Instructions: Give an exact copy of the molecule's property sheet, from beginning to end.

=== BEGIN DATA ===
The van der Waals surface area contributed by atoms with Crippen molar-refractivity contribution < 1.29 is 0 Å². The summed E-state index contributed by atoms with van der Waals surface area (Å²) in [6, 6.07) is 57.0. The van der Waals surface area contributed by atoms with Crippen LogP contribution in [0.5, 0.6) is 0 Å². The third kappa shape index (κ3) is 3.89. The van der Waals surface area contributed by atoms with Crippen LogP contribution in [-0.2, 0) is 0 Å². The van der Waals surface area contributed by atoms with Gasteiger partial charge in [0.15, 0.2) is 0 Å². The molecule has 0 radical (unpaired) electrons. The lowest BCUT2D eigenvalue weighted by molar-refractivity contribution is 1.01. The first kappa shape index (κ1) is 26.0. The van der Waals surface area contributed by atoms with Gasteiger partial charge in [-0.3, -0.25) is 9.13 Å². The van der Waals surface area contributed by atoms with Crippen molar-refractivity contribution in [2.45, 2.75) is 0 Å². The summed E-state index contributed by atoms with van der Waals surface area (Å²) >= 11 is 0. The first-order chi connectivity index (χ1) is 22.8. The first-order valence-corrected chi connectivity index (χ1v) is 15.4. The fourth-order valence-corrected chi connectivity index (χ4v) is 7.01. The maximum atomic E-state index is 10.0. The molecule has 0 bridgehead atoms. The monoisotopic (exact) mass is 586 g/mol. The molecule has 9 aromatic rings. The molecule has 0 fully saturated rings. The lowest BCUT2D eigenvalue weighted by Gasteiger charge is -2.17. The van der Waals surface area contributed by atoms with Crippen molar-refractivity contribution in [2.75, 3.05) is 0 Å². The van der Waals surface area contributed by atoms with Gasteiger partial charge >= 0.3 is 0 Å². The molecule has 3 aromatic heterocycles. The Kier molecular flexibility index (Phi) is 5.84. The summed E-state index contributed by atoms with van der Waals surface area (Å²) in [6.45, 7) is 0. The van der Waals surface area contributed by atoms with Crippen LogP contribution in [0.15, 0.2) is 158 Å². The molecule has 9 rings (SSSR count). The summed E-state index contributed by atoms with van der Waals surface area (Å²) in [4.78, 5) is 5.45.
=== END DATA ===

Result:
The van der Waals surface area contributed by atoms with Crippen molar-refractivity contribution < 1.29 is 0 Å². The summed E-state index contributed by atoms with van der Waals surface area (Å²) in [6, 6.07) is 57.0. The van der Waals surface area contributed by atoms with Crippen LogP contribution in [0.5, 0.6) is 0 Å². The third kappa shape index (κ3) is 3.89. The van der Waals surface area contributed by atoms with Crippen LogP contribution in [-0.2, 0) is 0 Å². The van der Waals surface area contributed by atoms with Gasteiger partial charge in [0.15, 0.2) is 0 Å². The molecule has 0 radical (unpaired) electrons. The lowest BCUT2D eigenvalue weighted by molar-refractivity contribution is 1.01. The first kappa shape index (κ1) is 26.0. The van der Waals surface area contributed by atoms with Gasteiger partial charge in [-0.3, -0.25) is 9.13 Å². The van der Waals surface area contributed by atoms with Crippen molar-refractivity contribution in [2.45, 2.75) is 0 Å². The summed E-state index contributed by atoms with van der Waals surface area (Å²) >= 11 is 0. The first-order chi connectivity index (χ1) is 22.8. The first-order valence-corrected chi connectivity index (χ1v) is 15.4. The fourth-order valence-corrected chi connectivity index (χ4v) is 7.01. The maximum atomic E-state index is 10.0. The molecule has 0 bridgehead atoms. The monoisotopic (exact) mass is 586 g/mol. The molecule has 9 aromatic rings. The molecule has 0 fully saturated rings. The lowest BCUT2D eigenvalue weighted by Gasteiger charge is -2.17. The van der Waals surface area contributed by atoms with Crippen molar-refractivity contribution in [2.75, 3.05) is 0 Å². The van der Waals surface area contributed by atoms with Gasteiger partial charge >= 0.3 is 0 Å². The molecule has 3 aromatic heterocycles. The Kier molecular flexibility index (Phi) is 5.84. The summed E-state index contributed by atoms with van der Waals surface area (Å²) in [6.45, 7) is 0. The van der Waals surface area contributed by atoms with Crippen LogP contribution in [0.15, 0.2) is 158 Å². The molecule has 9 rings (SSSR count). The summed E-state index contributed by atoms with van der Waals surface area (Å²) in [4.78, 5) is 5.45.